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An Improbable Life

The Autobiography
Narrated by: Trevor McDonald
Length: 13 hrs and 23 mins
4.5 out of 5 stars (46 ratings)

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Summary

Exclusive extra content only with Audible; a Q&A session with Sir Trevor McDonald.

Sir Trevor McDonald is an extraordinary man - and he has led an improbable life. Now in his 80th year, he is known and loved by people the world over for his humility, charm and natural ease. As a natural storyteller and communicator, he has few equals. 

In An Improbable Life, Sir Trevor recounts his personal experience of world events and interviews with globally famous - or notorious - figures. He has witnessed war and death and risked his own life to meet and talk with despots and liberators. We read about his first trip to South Africa and obtaining the first British television interview with Nelson Mandela; his reflections on the Windrush generation; and experiencing Barack Obama's momentous inauguration as president of the USA. We are also present at his dramatic meetings with Saddam Hussein (the first and only one by a British television correspondent) and Muammar Gaddafi. 

Engaging, intimate and moving, this is the life story of an exceptional journalist and broadcaster who over decades has expertly revealed to us history in the making.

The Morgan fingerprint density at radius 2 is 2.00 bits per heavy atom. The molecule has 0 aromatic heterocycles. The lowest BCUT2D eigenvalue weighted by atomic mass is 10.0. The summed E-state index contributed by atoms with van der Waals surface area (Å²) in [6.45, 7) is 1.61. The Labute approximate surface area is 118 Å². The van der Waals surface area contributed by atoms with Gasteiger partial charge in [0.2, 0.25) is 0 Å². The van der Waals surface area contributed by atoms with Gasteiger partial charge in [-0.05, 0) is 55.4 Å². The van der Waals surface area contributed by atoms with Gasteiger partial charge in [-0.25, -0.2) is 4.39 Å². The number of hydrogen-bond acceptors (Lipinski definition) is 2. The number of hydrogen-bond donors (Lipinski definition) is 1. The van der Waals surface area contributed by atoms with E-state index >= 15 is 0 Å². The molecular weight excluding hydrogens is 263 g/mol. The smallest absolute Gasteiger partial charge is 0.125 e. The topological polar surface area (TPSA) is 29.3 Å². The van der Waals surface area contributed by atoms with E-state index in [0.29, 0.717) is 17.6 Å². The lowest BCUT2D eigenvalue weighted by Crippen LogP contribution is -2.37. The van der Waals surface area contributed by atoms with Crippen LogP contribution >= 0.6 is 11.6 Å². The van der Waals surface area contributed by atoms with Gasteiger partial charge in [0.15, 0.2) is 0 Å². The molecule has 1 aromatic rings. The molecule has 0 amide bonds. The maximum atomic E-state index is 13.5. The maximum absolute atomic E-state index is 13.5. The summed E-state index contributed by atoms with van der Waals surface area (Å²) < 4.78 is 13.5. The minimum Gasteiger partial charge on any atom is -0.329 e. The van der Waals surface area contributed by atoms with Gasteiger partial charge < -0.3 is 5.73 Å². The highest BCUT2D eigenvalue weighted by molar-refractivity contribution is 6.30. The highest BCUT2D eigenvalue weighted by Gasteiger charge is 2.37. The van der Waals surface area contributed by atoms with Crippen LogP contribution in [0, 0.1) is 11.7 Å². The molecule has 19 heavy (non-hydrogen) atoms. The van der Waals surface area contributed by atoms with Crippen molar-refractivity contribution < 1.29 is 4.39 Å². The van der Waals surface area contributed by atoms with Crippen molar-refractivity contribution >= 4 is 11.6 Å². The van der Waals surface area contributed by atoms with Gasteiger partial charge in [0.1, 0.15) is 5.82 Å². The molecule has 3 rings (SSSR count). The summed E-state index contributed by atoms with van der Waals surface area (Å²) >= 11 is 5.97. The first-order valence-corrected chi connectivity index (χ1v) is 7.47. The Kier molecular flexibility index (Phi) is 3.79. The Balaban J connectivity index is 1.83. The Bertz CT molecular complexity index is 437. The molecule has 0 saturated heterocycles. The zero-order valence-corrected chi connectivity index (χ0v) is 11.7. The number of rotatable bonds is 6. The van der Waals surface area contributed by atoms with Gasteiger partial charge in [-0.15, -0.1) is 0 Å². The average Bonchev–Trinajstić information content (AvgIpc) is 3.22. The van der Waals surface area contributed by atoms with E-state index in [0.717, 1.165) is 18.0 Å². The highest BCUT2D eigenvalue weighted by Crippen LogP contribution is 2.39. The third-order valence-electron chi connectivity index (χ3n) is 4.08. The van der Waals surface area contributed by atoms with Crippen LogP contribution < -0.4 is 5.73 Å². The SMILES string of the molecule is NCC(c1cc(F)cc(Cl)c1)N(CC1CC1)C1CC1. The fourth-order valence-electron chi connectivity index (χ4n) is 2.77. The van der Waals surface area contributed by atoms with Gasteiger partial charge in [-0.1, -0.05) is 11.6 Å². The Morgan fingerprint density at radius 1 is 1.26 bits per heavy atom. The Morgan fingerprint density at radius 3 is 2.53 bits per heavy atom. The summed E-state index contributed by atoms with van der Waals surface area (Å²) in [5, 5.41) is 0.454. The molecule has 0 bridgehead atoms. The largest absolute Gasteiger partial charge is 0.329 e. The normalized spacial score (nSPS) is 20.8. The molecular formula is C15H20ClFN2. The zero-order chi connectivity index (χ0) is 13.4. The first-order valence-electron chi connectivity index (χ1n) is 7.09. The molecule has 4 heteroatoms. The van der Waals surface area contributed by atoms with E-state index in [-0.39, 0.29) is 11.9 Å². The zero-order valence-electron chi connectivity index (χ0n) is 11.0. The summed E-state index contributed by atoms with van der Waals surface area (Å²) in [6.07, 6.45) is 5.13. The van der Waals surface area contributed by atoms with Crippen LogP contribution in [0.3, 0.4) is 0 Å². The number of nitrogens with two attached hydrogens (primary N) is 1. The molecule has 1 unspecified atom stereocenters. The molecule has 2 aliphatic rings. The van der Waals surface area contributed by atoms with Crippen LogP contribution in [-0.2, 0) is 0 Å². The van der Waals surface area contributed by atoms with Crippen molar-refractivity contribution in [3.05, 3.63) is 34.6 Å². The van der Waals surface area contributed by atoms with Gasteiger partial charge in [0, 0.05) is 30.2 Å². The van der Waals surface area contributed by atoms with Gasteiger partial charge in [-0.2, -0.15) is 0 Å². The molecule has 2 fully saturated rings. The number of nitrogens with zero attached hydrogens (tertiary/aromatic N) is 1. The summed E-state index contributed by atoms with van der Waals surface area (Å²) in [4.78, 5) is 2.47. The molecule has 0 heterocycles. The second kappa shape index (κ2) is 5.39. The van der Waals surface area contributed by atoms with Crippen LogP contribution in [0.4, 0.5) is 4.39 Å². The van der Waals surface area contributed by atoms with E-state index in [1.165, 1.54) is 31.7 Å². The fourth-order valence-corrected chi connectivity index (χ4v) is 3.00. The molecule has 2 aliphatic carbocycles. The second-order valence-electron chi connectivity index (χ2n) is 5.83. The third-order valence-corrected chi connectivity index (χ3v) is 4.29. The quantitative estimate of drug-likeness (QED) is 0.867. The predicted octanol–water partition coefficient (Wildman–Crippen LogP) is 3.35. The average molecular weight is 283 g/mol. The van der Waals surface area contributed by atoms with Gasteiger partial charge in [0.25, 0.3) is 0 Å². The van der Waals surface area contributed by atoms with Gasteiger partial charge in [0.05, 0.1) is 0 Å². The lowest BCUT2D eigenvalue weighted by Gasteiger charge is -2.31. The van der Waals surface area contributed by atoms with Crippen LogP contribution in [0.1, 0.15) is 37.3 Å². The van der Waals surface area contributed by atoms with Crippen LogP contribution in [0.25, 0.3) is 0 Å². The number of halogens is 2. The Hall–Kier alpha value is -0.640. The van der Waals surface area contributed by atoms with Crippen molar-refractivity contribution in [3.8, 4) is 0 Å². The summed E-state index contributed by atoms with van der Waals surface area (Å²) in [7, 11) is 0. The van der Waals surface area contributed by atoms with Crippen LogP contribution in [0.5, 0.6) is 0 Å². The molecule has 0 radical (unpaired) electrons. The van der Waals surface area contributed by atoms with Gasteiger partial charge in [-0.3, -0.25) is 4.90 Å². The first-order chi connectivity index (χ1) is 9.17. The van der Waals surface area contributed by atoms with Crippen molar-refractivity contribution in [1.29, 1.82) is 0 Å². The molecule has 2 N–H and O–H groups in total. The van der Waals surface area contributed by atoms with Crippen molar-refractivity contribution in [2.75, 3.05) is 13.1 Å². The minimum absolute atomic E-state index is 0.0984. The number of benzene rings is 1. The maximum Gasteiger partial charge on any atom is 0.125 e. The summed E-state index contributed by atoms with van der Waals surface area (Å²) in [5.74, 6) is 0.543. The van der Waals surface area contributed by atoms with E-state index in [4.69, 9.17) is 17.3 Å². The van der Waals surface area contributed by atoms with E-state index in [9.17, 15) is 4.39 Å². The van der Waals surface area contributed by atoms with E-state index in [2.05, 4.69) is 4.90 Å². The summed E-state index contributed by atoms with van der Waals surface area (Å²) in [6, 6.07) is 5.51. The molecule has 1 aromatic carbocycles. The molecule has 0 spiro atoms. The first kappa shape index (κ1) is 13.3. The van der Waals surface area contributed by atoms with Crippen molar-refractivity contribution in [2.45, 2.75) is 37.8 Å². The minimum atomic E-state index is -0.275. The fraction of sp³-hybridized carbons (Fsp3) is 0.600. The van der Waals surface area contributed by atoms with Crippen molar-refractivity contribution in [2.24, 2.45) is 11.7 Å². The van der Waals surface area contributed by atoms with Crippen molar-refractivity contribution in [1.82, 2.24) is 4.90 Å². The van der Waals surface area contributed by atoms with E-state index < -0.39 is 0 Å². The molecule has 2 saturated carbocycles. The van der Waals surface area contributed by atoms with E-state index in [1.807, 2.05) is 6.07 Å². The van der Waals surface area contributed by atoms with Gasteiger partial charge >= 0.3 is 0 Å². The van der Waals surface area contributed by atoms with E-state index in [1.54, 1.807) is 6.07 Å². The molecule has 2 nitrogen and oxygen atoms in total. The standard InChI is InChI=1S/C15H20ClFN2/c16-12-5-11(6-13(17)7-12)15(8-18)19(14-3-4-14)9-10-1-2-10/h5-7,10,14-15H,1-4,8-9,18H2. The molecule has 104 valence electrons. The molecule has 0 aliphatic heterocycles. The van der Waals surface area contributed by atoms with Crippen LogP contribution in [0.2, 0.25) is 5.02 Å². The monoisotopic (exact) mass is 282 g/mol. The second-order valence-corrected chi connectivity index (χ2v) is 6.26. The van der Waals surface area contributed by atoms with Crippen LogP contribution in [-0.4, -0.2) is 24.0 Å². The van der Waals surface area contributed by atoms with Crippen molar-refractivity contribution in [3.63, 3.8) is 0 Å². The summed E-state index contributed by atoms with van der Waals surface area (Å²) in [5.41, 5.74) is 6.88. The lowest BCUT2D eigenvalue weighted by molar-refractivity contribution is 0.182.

PLEASE NOTE: When you purchase this title, the accompanying reference material will be available in your Library section along with the audio on our Desktop Site.

©2019 Trevor McDonald (P)2019 Orion Publishing Group

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Truly Remarkable

I never imagined the news presenter who I used to watch on TV as a youngster would have has such an exciting life. He had the opportunity to Interview legends like Nelson Mandela. Interview tyrants and dictators like Sadam Hussain, George W Bush and Gaddafi. Trevor was really honest in his book and it was a pleasure to listen to.

3 of 3 people found this review helpful

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Excellent. A fascinating listen.

For anyone who has lived in the UK, Trevor McDonald is a name and face that they know well.
He is a skilled news reader and interviewer who like the best of them is able to draw in both his interviewees as well as his audience.
I approached the book rather jadedly as I see him as representative of the mainstream media, with which I am fairly disgusted at present. However, all his views and opinions always seem to be tempered with a gentle awareness of alternative views.
In fact it is heartening to hear from a man who has rubbed shoulders with so many establishment figures and essentially been part of the msm, condemning things like the Iraq war, Thatcher's stance on Mandela, the bombing of Libya and the foreign policy of UK and USA.
His stories of following his dream and his reflections regarding being a black immigrant in UK are riveting.

2 of 2 people found this review helpful